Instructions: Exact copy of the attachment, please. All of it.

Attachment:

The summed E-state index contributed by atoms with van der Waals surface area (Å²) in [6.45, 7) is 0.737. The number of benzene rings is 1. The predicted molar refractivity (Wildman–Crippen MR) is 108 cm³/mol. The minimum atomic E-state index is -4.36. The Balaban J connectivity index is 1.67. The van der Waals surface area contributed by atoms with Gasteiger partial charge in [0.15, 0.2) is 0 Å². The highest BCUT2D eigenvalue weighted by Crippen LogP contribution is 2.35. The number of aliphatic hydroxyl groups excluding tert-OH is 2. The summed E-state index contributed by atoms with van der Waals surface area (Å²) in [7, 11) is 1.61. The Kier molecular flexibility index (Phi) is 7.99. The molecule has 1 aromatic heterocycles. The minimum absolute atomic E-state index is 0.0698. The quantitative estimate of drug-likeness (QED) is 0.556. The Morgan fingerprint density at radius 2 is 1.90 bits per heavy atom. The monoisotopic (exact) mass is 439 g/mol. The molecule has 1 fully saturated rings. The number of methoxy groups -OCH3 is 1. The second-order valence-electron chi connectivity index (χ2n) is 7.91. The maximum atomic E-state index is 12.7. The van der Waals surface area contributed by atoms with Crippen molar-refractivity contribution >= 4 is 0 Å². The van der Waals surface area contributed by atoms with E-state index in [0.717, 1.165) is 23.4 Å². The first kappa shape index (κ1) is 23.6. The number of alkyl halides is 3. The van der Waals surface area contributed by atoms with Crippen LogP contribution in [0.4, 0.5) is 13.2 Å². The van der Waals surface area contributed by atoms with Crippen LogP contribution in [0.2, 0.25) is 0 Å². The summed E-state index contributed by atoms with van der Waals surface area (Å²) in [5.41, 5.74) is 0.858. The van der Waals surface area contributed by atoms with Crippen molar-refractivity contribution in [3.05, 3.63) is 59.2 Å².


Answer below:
The summed E-state index contributed by atoms with van der Waals surface area (Å²) in [6.45, 7) is 0.737. The number of benzene rings is 1. The predicted molar refractivity (Wildman–Crippen MR) is 108 cm³/mol. The minimum atomic E-state index is -4.36. The Balaban J connectivity index is 1.67. The van der Waals surface area contributed by atoms with Gasteiger partial charge in [0.15, 0.2) is 0 Å². The highest BCUT2D eigenvalue weighted by Crippen LogP contribution is 2.35. The number of aliphatic hydroxyl groups excluding tert-OH is 2. The summed E-state index contributed by atoms with van der Waals surface area (Å²) in [7, 11) is 1.61. The Kier molecular flexibility index (Phi) is 7.99. The molecule has 1 aromatic heterocycles. The minimum absolute atomic E-state index is 0.0698. The quantitative estimate of drug-likeness (QED) is 0.556. The Morgan fingerprint density at radius 2 is 1.90 bits per heavy atom. The monoisotopic (exact) mass is 439 g/mol. The molecule has 1 fully saturated rings. The number of methoxy groups -OCH3 is 1. The second-order valence-electron chi connectivity index (χ2n) is 7.91. The maximum atomic E-state index is 12.7. The van der Waals surface area contributed by atoms with Crippen molar-refractivity contribution >= 4 is 0 Å². The van der Waals surface area contributed by atoms with E-state index in [0.717, 1.165) is 23.4 Å². The first kappa shape index (κ1) is 23.6. The number of alkyl halides is 3. The van der Waals surface area contributed by atoms with Crippen LogP contribution in [0.4, 0.5) is 13.2 Å². The van der Waals surface area contributed by atoms with Crippen LogP contribution in [0.2, 0.25) is 0 Å². The summed E-state index contributed by atoms with van der Waals surface area (Å²) in [5.41, 5.74) is 0.858. The van der Waals surface area contributed by atoms with Crippen molar-refractivity contribution in [3.05, 3.63) is 59.2 Å².